Noise blocking window film: How do they work?

What To Know About Noise Blocking Window Film

No matter your lifestyle, a peaceful and quiet living space is something that we all aspire to create for ourselves. 

After a long day at work, the first thing on your mind is to come back home to a serene living space. 

However, if you live in an apartment with poorly installed noise-insulated windows, it can be hard for you to achieve that peace of mind. 

If you’ve been in that situation when you hear a constant barrage of blaring horns from the traffic outside, read on to find out how to solve your problem by soundproofing your windows.

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Related: How to soundproof a room with blankets

noise blocking window film

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Why Should You Soundproof Your Windows?

Soundproofing windows as a home improvement project is more common than you think, with many homeowners looking to achieve a soundproofing effect and a peace of mind in their homes. 

When we think of soundproofing, the first things that spring to mind are walls or doors. 

However, an often overlooked feature is the windows in your home. 

Many homeowners are worried that soundproofing windows will come at the expense of the overall aesthetic design or even blocking out the natural light in your room. 

As a result, one of the trickiest areas to soundproof is your windows. 

What are the different ways that outside noise can travel through your windows? 

First, vibrations from outside can conduct noise through the glass and frames, leading to increased internal noise. 

Second, the air infiltration between window joints and poorly-sealed gaps can allow noise to seep into your home. 

If you are seriously considering soundproofing your windows, you need to be aware of the types of windows and the different ways you can do it on your own. 

Related: How to soundproof your bathroom

What are Noise Blocking Window Films?

To begin, what is a noise-blocking window film? 

A soundproof window film works by adding another layer to your window to create an extra barrier to block any noise from entering your home.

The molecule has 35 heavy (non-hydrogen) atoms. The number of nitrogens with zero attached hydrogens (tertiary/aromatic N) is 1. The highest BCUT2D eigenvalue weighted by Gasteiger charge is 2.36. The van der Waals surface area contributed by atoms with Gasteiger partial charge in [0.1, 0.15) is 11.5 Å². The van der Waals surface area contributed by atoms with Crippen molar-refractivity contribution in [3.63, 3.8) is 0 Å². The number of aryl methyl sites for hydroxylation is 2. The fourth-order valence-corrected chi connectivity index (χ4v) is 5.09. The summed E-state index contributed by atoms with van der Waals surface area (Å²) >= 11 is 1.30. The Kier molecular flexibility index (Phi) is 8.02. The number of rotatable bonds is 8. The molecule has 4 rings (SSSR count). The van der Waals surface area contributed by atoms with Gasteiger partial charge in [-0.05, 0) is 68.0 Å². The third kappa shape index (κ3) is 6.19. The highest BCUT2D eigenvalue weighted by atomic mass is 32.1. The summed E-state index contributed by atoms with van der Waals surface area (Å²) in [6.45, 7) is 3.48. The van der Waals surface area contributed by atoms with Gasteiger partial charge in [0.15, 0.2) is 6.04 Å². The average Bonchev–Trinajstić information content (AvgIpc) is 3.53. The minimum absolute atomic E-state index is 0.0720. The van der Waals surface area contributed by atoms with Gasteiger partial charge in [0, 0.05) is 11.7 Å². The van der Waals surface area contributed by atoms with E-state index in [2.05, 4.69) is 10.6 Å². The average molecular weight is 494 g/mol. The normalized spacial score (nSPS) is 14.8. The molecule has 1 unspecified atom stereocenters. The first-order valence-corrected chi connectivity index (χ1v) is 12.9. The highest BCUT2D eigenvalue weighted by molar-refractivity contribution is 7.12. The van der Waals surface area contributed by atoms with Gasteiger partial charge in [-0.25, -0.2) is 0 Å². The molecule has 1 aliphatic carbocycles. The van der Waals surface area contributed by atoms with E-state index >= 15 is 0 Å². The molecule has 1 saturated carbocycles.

As the film absorbs any sound as it enters, using noise blocking window film is a great choice if you are looking to soundproof your windows. 

They significantly reduce noise, are thermally efficient, and can even be used on different types of glass. It has been shown that a noise blocking window film can reduce the noise up to five decibels. 

If you have windows made of very thin glass or only have one layer, this kind of window soundproofing film could be the solution for you. 

It has been shown that the best soundproof window film is made from specially-made polymers and feature lamination. 

It is also transparent, so you do not have to worry about disrupting the overall aesthetic design of your home. 

Most noise cancelling window films can be attached directly to your window panes, blocking a significant deal of sound and UV light. 

Did you know? A team of scientists in Singapore came up with an amazing invention, a window film that can effectively block out noise and even more amazing is the fact that the noise reduction window film can play music!

Related: How to soundproof an apartment door 

Types of Noise Blocking Window Film

Unsurprisingly, there is a wide range of noise blocking window film available in the market that you can use for DIY projects.

Since the cost to hire a professional can be prohibitively high, I reckon you might want to get your hands dirty.